“It’s not hard to make decisions once you know what your values are.”

Roy E. Disney, Senior Executive of Walt Disney

Once you are clear on your values as a leader, and working parent and they align with the company you are working with, making decisions, leading, and solving problems becomes easier. Ultimately, you will become more successful as a leader. In our blog this month, I would like to explore the significance of aligning your values with the organisation and how when you are looking for a new role, you can recognise some red flags.

1. Authenticity and Integrity

I have heard again and again that these are some of the most admired values in successful leaders. If you can show your whole self at work and stay true to your values, your team will trust you more and be more loyal. As a working parent, it also helps you to communicate your boundaries and commitments outside of work.

Red flag: If you are brought into the business to replace someone in the long term, they don’t yet know and you are asked to keep it a secret, this is going to test your integrity.

2. Mission and Purpose

When you are in sync with the company’s mission and can feel the purpose in your role, your motivation and commitment to achieving business goals will be higher.

Red flag: If these values are not there and in researching a new job you are not interested in doing the job, unfortunately, sooner or later you will start asking yourself questions like: Why am I doing this? Why am I leaving my kids with someone else to do this job?

3. Work-Life Integration and Inclusive Culture

By work-life integration, I refer to a few things which are important to a working parent, such as flexibility, autonomy, productivity, and inclusivity. If these values are present, they will enable you to lead successfully, be productive and happy that if in an emergency you need to change plans, work from home, take a few hours off and come back to work later etc it is acceptable to do so.

Red flag: They might be easily spotted if for example there is a requirement to travel into the office every day, there are fixed working hours, or there is a requirement to travel to other offices. Another indicator might be if when you go to the office for the interview, you only see a certain employee demographic working eg: young professionals.

4. Leadership Development

We live in an ever-changing world, and with this in mind, it is only natural that I hear more and more from my clients about the value of development: opportunities to learn, to gain experience and to grow. As a leader when you are considering a new role, you need to understand what options are available to you for training, mentoring or coaching programmes, which will help to support your development.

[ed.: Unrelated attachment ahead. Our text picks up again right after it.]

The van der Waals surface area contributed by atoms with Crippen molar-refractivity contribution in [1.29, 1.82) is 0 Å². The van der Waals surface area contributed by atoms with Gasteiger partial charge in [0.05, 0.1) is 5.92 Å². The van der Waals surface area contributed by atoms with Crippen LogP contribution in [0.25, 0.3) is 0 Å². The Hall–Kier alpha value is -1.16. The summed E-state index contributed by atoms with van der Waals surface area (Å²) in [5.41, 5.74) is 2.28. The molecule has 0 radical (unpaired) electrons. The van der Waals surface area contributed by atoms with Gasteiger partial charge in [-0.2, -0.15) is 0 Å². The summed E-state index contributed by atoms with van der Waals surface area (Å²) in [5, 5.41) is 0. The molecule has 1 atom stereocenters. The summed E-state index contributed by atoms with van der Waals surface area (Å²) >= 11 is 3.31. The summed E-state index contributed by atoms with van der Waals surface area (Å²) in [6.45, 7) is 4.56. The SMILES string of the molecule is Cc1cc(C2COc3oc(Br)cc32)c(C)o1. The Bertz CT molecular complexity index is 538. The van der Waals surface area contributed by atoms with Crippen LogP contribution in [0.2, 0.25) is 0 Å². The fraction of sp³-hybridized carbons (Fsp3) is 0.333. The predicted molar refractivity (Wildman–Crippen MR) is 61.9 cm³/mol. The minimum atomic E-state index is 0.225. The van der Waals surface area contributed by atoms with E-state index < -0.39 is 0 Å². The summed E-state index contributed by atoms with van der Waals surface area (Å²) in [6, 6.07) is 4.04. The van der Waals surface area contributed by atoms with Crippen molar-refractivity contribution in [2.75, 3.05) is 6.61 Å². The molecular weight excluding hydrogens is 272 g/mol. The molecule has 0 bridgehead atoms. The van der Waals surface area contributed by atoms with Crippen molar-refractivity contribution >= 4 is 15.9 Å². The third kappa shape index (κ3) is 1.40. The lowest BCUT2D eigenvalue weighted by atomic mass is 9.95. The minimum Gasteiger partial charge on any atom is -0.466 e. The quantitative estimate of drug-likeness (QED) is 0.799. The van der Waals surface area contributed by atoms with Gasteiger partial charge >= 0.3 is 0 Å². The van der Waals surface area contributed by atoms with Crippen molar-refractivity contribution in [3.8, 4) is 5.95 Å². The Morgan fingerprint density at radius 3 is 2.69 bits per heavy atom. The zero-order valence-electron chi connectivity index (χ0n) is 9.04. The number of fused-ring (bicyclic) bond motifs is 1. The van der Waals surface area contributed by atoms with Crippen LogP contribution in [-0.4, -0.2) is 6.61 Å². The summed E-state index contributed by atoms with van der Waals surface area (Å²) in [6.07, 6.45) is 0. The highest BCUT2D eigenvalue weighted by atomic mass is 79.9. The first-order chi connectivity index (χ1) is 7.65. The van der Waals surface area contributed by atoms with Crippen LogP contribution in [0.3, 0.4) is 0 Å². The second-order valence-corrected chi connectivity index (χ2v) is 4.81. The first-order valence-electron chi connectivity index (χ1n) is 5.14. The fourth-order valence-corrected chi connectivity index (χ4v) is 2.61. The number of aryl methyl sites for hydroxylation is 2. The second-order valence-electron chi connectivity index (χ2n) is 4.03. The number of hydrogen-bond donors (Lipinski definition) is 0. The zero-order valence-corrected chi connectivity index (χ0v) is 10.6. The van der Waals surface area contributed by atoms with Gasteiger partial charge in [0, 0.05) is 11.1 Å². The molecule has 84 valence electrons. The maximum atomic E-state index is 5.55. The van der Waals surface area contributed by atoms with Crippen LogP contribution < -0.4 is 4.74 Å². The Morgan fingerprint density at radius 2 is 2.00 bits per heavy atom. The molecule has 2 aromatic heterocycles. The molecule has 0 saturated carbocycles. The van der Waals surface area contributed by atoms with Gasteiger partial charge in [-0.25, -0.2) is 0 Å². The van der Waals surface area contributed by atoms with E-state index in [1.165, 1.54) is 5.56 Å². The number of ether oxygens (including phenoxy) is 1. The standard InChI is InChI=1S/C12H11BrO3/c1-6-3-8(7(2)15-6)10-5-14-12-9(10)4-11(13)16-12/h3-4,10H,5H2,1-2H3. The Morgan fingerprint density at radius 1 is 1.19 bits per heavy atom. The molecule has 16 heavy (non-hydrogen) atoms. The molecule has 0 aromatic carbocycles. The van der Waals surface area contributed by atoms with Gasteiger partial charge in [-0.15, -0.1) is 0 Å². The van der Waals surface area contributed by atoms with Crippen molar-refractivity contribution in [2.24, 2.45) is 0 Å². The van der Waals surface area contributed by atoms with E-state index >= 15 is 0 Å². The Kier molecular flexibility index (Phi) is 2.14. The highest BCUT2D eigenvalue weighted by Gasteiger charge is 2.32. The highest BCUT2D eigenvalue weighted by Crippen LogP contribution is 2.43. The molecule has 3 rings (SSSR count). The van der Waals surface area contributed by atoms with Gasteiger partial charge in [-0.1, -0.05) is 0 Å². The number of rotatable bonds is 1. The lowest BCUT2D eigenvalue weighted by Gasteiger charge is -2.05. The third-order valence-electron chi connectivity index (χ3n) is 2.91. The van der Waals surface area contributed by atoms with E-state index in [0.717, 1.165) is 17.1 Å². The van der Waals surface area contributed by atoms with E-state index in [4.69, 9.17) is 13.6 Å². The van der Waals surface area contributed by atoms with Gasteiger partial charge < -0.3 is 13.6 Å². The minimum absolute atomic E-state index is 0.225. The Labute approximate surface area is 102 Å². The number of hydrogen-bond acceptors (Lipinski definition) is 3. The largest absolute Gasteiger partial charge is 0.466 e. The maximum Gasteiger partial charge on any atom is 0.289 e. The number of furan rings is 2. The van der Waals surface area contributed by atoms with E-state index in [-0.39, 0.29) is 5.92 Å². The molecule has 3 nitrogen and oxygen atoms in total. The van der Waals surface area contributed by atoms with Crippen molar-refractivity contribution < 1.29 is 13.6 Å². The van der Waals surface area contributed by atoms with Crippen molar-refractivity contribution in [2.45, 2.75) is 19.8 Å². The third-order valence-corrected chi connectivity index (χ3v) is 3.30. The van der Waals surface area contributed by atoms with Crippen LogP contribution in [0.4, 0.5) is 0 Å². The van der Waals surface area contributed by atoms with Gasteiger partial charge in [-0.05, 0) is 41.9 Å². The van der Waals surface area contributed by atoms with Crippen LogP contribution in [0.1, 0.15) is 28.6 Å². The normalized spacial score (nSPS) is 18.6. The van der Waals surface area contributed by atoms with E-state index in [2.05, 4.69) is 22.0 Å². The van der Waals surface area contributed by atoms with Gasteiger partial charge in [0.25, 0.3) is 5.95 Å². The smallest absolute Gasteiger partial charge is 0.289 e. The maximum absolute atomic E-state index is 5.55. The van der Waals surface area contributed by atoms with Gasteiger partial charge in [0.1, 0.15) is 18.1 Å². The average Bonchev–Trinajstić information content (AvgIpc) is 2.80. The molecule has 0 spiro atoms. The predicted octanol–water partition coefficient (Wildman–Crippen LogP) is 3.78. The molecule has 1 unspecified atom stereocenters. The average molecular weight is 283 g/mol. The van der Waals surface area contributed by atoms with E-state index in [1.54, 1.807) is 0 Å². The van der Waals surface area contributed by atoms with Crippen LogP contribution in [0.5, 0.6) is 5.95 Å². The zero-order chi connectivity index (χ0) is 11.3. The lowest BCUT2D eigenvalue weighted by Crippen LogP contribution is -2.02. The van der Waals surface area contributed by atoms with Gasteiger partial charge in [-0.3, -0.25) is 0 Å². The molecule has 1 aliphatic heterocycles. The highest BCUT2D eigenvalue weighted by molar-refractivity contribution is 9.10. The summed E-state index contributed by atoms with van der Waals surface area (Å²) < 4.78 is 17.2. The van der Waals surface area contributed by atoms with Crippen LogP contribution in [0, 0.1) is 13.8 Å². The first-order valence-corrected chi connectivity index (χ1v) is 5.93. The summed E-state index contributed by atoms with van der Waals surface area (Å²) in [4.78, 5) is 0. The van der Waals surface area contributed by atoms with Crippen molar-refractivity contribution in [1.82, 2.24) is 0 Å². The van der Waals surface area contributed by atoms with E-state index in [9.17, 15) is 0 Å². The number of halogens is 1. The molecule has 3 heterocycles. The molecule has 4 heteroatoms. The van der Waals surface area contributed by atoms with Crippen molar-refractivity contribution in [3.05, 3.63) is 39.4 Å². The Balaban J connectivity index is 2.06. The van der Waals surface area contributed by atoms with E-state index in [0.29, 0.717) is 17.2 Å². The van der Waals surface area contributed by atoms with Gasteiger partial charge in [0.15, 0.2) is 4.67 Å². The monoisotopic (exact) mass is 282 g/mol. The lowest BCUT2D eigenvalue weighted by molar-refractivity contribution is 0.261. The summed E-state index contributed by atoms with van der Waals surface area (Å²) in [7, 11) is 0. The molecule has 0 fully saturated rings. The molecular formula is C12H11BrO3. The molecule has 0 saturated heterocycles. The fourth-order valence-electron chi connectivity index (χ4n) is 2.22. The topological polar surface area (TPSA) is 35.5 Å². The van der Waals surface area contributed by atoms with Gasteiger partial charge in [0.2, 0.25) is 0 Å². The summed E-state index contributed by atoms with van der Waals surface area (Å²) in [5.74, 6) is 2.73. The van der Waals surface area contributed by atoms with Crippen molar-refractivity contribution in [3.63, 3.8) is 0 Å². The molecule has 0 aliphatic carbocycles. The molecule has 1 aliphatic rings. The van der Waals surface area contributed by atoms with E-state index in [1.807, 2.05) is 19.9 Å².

Red flag: There is no development framework in place.

5. Communication and Collaboration

These are essential for your leadership success, especially as a working parent, when you need to navigate multiple responsibilities. Organisations that promote open communication, feedback culture and collaboration can support your leadership effectiveness and productivity.

Red flag: Interviews are conducted without involving relevant team members and stakeholders, or there is no clear communication about the next stage of the recruitment process.

In Summary

At this point, you might be curious as to how you can actively check the alignment between your and the company’s values. Apart from doing the company research upfront (company values, review the Glassdoor website employee opinions, social media presence, asking people from your network who worked for the company), you have a couple of options that you can test during your interview process. The article from KornFerry, here, shares a few great questions you can ask:

  • Tell me about your company culture.
  • Describe the team. How big is it? Who is in it? How do they interact?
  • What are some new/ exciting initiatives the company has put in place?
  • Flexibility is important to me. Can you tell me about a time when you had to be flexible with an employee?
  • If I succeed in the role, what additional projects will I be allowed to participate in?
  • What’s the trajectory for this role within the organisation?

You may want to ask similar questions to different interviewers to see if their answers are aligned. In your interview, you might also be asked questions about your leadership style, collaboration or accomplishments. In your answers, you can incorporate the importance of your values, talk about them and watch the reaction from the interviewers.

If you would like some support in defining your values and finding that next role either within or outside of your organisation, please get in touch to arrange a free discovery call and see how career coaching can help.

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